The destabilisation of consciousness: Texas church shooting leaves 26 dead
At least 26 people have been killed and 20 others wounded after a gunman opened fire at a Texas church during Sunday service.
The attack happened at the First Baptist Church in Sutherland Springs, a small town in Wilson County. which has a population of about 400, and lies 30 miles south-east of the city of San Antonio.
The victims’ ages ranged from 5 years old to 72.
This is unbelievably sad, shocking news – but, perhaps even worse than this loss of life is the current US President’s appalling response – he currently refuses to pin the blame on the extraordinary ease in which any US Citizen can obtain a firearm and go into public places to murder innocent lives.
“We have a lot of mental health problems in our country, but this isn’t a guns situation.” President Donald Trump
This is a humanitarian post, not a political one – it’s a call for people to wake up and demand change.
Today, we stand before a precipice. Do we embrace the change that is so badly needed to heal our world or do we continue to do the same things we’ve always done, allowing big business and big money interests to pervert the course of true justice?
If the citizens of this world, not just Americans, cannot speak out about such tragedies, then we are doomed to witness further unnecessary suffering.
Will we turn our eyes away in horror and shame, and stay silent on this?
Let us not be silent
We cannot be silent about such a vitally important matter.
As Martin Luther King Jr powerfully reminded us once upon a time, “Our lives begin to end the day we stay silent about things that matter.”
Without a clear and immediate call for change regarding the purchase and use of firearms, these aggressive shootings will surely continue – and the data shows that shootings are getting worse. The gun lobby cannot be allowed to prevail, it cannot be ‘profits before people’ again, can it?
That’s the bottom line – that’s why things have not changed.
Yet if we keep repeating the same thoughts and actions, whether in our personal lives or on the world stage, then we cannot expect different results in either.
Only a person who is totally disconnected from the reality of what just happened would say it’s not a gun problem. Anyone who has been directly affected by this would never say that. Anyone who has a child right now could not imagine the horror of having that life taken away because it’s “not a gun problem” apparently.
The US media named the gunman as Devin Patrick Kelley, 26. Apparently, Kelley is reported to have been discharged from the US Air Force in 2014 following a court-martial for assaulting his wife and child. The motive for the killings is not yet clear.
Texas Department of Public Safety regional director Freeman Martin said the attacker, dressed all in black and wearing a bulletproof vest, opened fire with an assault-style rifle outside the church at around 11:30 local time (17:30 GMT) and then went inside. As the gunman left the church, a local citizen grabbed his own rifle and began shooting at the suspect, who then dropped his weapon and fled in a vehicle. The citizen pursued the suspect, who eventually drove off the road and crashed his car at the Guadalupe County line.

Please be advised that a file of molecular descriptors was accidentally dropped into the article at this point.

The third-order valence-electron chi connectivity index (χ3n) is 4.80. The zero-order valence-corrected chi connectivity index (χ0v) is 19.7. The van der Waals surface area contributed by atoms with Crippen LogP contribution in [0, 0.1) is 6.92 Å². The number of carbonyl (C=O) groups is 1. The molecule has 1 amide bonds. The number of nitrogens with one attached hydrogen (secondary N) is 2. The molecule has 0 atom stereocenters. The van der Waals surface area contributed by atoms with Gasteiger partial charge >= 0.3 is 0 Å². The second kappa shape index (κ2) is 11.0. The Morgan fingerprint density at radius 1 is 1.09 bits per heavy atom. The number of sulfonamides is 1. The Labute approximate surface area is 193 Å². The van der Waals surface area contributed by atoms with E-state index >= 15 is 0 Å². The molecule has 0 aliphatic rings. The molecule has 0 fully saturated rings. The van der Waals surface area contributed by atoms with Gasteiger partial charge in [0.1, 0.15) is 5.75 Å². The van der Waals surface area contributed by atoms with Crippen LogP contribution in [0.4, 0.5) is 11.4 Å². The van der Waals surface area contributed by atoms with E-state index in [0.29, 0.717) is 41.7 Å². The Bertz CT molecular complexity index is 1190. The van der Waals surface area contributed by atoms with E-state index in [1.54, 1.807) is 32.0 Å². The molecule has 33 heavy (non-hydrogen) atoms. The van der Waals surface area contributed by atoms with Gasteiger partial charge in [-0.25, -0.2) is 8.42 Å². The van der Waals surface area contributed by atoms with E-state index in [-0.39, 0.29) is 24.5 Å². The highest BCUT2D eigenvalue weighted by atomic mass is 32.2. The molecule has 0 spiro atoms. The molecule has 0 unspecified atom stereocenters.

Police found the man dead in his car, but it is unclear if he died from a self-inflicted gunshot wound or from injuries received when fired on by the local citizen. The car contained several weapons.
Governor Greg Abbott said it was the worst mass shooting in the history of Texas.
“This will be a long, suffering mourning for those in pain,” he said at a news conference on Sunday.
The First Baptist Church’s pastor, Frank Pomeroy, told ABC News that his 14-year-old daughter, Annabelle, was among those killed.
At least 10 victims, including four children, were being treated at the University Health System in nearby San Antonio, the hospital said in a tweet.
Officials said 23 people were found dead inside the church while two people were fatally shot outside. Another died in hospital, authorities said.
US mass shootings are getting worse
In the 1980s,. there were eight mass shootings (i.e. when 3 or more people are killed by a gunman). The worst was a shooting at a Californian McDonalds with 22 casualties. This was just the beginning.
Despite an assault weapons ban in 1994, mass shootings occurred 23 times in the 1990s, costing 159 lives.
A school massacre in Columbine High School, prompted then President Bill Clinton to then say, “Perhaps now America would wake up to the dimensions of this challenge if it could happen in a place like Littleton, and we could prevent anything like this from happening again.”
In the 2000s, 20 incidents cost 171 lives.
At Virginia Tech University, a gunman killed 32 people in what was then the worst public shooting in modern history.
During Bush’s era, nothing was done.
Since 2010, these mass shootings have only increased.
28 people, many of them children, died when a gunman entered Sandy Hook School Elementary in Connecticut.
49 were killed in a mass shooting at a nightclub in Orlando, the 33rd mass shooting, during Barack Obama’s presidency. Despite calls for action by the President, nothing was done.
“This massacre is a further reminder of how easy it is to for someone to get their hands on a weapon… we have to decide if this is the America we want.”
The recent Las Vegas shooting on 1st October left 58 dead and another 546 injured, brining the total to a staggering 350 deaths in the past 7 years.
Isn’t it time to say NO?
Just say “no” to guns, period.
Then we will see far less of these sudden massacres occur. Don’t let political propaganda cloud our judgment as to what is ‘right’ and ‘wrong’.